I almost quit my job yesterday. I don’t mean that I wrote a page-long resignation letter and prepared to hand it in to HR or my supervisor, offering two weeks’ notice. I almost walked out of work while I was preparing my part of our show.
Maybe “almost” is overstating it but the impulse to get up and leave was so strong, I had to cry myself out of it. Tough, ol’ news broad who’s covered child murders, 9/11 and all sorts of horrors, nearly cracked.
I don’t want you to feel sorry for me. This isn’t really about me. My reaction is about how horrible things have become. I’m not even in Las Vegas. I haven’t talked to anybody who was there, face-to-face. I’m only a detached witness like millions of other people around the world. My usual response is to dig in, get the job done and crack wise behind the scenes. But my defence shield is malfunctioning. There’s nothing to joke about, no lightness to be found. Yesterday, we spent a good portion of our show talking about the people who did extraordinary things for others. Strangers who held the hands of dying shooting victims and stayed with them so they wouldn’t be alone, acting as proxy family members, just because it was the compassionate thing to do. We had an interview with Heather Gooze who performed that act of selflessness for BC resident Jordan McIldoon.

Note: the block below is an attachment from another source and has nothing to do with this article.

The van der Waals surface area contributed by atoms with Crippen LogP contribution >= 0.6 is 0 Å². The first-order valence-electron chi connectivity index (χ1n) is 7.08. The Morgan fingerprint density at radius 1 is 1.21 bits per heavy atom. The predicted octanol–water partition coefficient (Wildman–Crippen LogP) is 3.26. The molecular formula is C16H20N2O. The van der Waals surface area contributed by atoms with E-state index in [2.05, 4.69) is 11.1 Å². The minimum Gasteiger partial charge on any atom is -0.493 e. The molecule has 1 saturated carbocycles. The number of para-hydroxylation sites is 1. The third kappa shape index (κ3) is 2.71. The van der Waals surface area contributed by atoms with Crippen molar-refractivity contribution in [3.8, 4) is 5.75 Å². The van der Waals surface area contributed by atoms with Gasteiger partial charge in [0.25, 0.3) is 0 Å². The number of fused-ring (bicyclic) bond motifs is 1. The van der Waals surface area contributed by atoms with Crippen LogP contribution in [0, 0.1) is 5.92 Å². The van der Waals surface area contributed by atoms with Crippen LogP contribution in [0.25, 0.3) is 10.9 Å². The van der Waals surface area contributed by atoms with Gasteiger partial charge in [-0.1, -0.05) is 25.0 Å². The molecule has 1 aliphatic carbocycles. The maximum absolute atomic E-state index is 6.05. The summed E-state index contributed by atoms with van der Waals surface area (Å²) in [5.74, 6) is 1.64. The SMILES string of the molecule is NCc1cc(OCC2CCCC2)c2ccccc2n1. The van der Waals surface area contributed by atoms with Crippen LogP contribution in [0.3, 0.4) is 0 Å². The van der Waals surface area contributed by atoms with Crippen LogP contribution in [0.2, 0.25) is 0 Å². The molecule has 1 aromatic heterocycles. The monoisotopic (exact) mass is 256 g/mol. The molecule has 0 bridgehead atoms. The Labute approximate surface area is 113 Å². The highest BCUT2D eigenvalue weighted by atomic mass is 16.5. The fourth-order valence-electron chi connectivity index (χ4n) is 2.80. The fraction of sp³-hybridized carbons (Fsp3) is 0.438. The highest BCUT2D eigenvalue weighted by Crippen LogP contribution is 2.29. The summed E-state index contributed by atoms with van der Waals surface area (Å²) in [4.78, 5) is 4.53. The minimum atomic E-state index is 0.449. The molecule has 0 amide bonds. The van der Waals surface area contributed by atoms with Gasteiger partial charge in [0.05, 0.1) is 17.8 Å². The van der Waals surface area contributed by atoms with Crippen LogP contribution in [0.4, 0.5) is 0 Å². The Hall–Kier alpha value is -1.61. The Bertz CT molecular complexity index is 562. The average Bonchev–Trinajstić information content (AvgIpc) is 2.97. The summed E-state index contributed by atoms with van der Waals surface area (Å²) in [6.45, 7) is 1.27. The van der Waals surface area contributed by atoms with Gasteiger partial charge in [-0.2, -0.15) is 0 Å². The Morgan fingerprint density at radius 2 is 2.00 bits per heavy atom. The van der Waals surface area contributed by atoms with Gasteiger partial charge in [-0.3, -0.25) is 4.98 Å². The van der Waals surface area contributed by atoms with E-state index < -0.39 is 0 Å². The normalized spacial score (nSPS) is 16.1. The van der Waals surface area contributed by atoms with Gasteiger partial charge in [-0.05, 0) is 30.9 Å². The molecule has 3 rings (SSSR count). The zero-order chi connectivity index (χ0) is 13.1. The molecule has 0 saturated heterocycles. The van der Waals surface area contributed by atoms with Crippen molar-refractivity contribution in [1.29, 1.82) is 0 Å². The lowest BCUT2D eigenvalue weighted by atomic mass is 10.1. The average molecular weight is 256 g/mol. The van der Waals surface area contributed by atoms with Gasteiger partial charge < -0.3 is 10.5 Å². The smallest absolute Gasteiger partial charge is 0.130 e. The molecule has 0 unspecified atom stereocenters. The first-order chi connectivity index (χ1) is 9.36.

The White House says now is not the time to talk about gun control. Then when is the time? Never, is what they mean. But they shouldn’t listen to me. They should listen to Caleb Keeler, guitarist with The Josh Abbott Band who ran for their lives when the madman started shooting up the country music festival where they had performed. Keeler was a staunch right-to-bear-arms kind of a guy. The whole band have conceal and carry permits. Their guns are always on their tour bus. But as Keeler wrote on social media, it made no difference when automatic fire rained down on them from the thirty-second floor of the Mandalay Bay hotel. He said they were even afraid to go get their guns in case police assumed they were part of the chaotic scene – on the bad side – and shot before asking questions.
Not everyone changes their mind on guns after a situation like this. Keeler’s bandmates haven’t. Neither will the White House, I’m betting. This is the new reality, folks. Get used to it. Sadly, I don’t think this “record” shooting will even stand for very long. America seems quite content to cry, hold candlelight vigils and then wait for the next one to happen. How does that quote go? The definition of insanity is doing the same thing over and over and expecting different results. If they change nothing, nothing will change.
Jimmy Kimmel is more optimistic. (I’m optimistic but I’m also a realist.) If you haven’t seen his emotional monologue, please watch it HERE.